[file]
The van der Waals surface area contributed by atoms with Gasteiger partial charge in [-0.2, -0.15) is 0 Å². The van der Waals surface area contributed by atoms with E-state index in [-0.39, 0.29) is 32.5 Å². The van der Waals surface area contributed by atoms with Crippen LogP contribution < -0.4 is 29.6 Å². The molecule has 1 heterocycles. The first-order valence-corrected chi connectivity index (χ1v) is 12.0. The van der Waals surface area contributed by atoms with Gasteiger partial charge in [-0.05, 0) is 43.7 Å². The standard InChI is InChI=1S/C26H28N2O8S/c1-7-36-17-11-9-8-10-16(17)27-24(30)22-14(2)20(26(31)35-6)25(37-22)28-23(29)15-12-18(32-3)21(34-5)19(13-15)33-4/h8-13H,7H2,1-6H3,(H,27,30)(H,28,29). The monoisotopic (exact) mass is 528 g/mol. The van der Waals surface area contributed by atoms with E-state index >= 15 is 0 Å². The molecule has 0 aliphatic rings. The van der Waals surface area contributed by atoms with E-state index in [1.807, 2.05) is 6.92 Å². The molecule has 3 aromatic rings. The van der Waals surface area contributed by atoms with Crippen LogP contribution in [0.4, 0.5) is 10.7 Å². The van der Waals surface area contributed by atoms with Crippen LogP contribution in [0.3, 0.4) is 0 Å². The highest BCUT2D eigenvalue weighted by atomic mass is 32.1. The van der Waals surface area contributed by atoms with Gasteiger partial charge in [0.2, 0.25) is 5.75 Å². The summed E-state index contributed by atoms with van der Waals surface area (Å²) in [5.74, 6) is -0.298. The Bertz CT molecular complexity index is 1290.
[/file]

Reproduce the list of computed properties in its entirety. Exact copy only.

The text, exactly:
The van der Waals surface area contributed by atoms with Gasteiger partial charge in [-0.2, -0.15) is 0 Å². The van der Waals surface area contributed by atoms with E-state index in [-0.39, 0.29) is 32.5 Å². The van der Waals surface area contributed by atoms with Crippen LogP contribution < -0.4 is 29.6 Å². The molecule has 1 heterocycles. The first-order valence-corrected chi connectivity index (χ1v) is 12.0. The van der Waals surface area contributed by atoms with Gasteiger partial charge in [-0.05, 0) is 43.7 Å². The standard InChI is InChI=1S/C26H28N2O8S/c1-7-36-17-11-9-8-10-16(17)27-24(30)22-14(2)20(26(31)35-6)25(37-22)28-23(29)15-12-18(32-3)21(34-5)19(13-15)33-4/h8-13H,7H2,1-6H3,(H,27,30)(H,28,29). The monoisotopic (exact) mass is 528 g/mol. The van der Waals surface area contributed by atoms with E-state index >= 15 is 0 Å². The molecule has 0 aliphatic rings. The van der Waals surface area contributed by atoms with E-state index in [1.807, 2.05) is 6.92 Å². The molecule has 3 aromatic rings. The van der Waals surface area contributed by atoms with Crippen LogP contribution in [0.4, 0.5) is 10.7 Å². The van der Waals surface area contributed by atoms with Crippen LogP contribution in [0.3, 0.4) is 0 Å². The highest BCUT2D eigenvalue weighted by atomic mass is 32.1. The van der Waals surface area contributed by atoms with Gasteiger partial charge in [0.2, 0.25) is 5.75 Å². The summed E-state index contributed by atoms with van der Waals surface area (Å²) in [5.74, 6) is -0.298. The Bertz CT molecular complexity index is 1290.